Understanding the egomaniacal Turkish President Recep Tayyip Erdogan’s regional ambitions needs no mind reader. For years, he has sought to meddle in Arab affairs, at times pretending to be a friend and, at others, openly hostile.
His end game is now crystal clear. President Erdogan hopes to recreate the Ottoman Empire founded during the 13th century or some version of it. In its heyday, the empire stretched across North Africa, the Middle East and major swathes of Europe until it was dismantled by the allied powers at the end of World War I. He understands that Turkey’s entrée into the European Union is a damp squib and now he is charting his country’s own course.
Erdogan is actively courting cohorts to participate in this treachery, countries in league with the Muslim Brotherhood and/or with the Iranian regime. He has taken a leaf out of the joke caliph, Abu Bakr Al-Baghdadi’s book but in a far subtler fashion. He is lining up potential Arab vassal states as permanent fixtures under Ankara’s boot. Al- Baghdadi wanted a caliphate; Erdogan wants a sultanate.
This wannabe leader of the Arab world and Africa presents himself as a champion of the Palestinians to lure Arabs into his corner while still maintaining diplomatic, trade and intelligence ties with Tel Aviv. He is a good pupil; these are strategies straight out of the Iranian playbook aiming to con Arab public opinion. I have suspected that the Turkish despot was working behind the curtain against the Kingdom of Saudi Arabia and its allies for some time despite his fawning visits to Riyadh.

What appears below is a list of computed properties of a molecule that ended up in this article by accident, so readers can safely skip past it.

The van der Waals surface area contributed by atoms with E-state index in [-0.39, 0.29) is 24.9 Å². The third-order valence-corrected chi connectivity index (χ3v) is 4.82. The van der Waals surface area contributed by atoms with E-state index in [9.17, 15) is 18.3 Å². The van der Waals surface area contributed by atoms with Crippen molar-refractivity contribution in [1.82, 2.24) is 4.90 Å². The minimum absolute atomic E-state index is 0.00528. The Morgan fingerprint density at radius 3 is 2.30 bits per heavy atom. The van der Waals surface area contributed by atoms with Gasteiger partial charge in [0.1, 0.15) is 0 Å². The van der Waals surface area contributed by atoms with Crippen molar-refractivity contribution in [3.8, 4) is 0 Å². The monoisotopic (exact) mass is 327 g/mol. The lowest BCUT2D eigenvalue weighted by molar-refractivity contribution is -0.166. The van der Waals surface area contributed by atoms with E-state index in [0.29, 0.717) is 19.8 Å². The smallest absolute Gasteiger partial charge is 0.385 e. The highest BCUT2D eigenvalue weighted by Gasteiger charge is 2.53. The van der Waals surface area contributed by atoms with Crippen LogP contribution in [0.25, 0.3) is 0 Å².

The truth was illuminated in flashing neon when he not only chose Doha’s side in its dispute with Saudi, the UAE and Bahrain over its terrorist funding, but with the blessing of the Amir Sheikh Tamim bin Hamad Al Thani, he established a military base on Qatari soil capable of housing 5,000 Turkish soldiers and airmen.
Now that he has succeeded in placing the tiniest GCC member state in his pocket, he has turned his attention to Sudan bearing fistfuls of dollars in terms of direct investment pledges and trade deals. He chose an opportunistic moment when relations between Egypt and Sudan are currently strained over the latter’s claim to sovereignty over the Hala’ib Triangle, an area of land on the Red Sea which falls within Egypt’s Red Sea governorate.
In return for Erdogan’s ‘generosity’ and to land a punch in the direction of Cairo, Sudan’s President Omar Al-Bashir is handing Turkey the Sudanese island of Suakin, a former stopping- off point for Muslim pilgrims on route to Makkah and Medinah.
By Khalaf Ahmad Al Habtoor UAE Businessman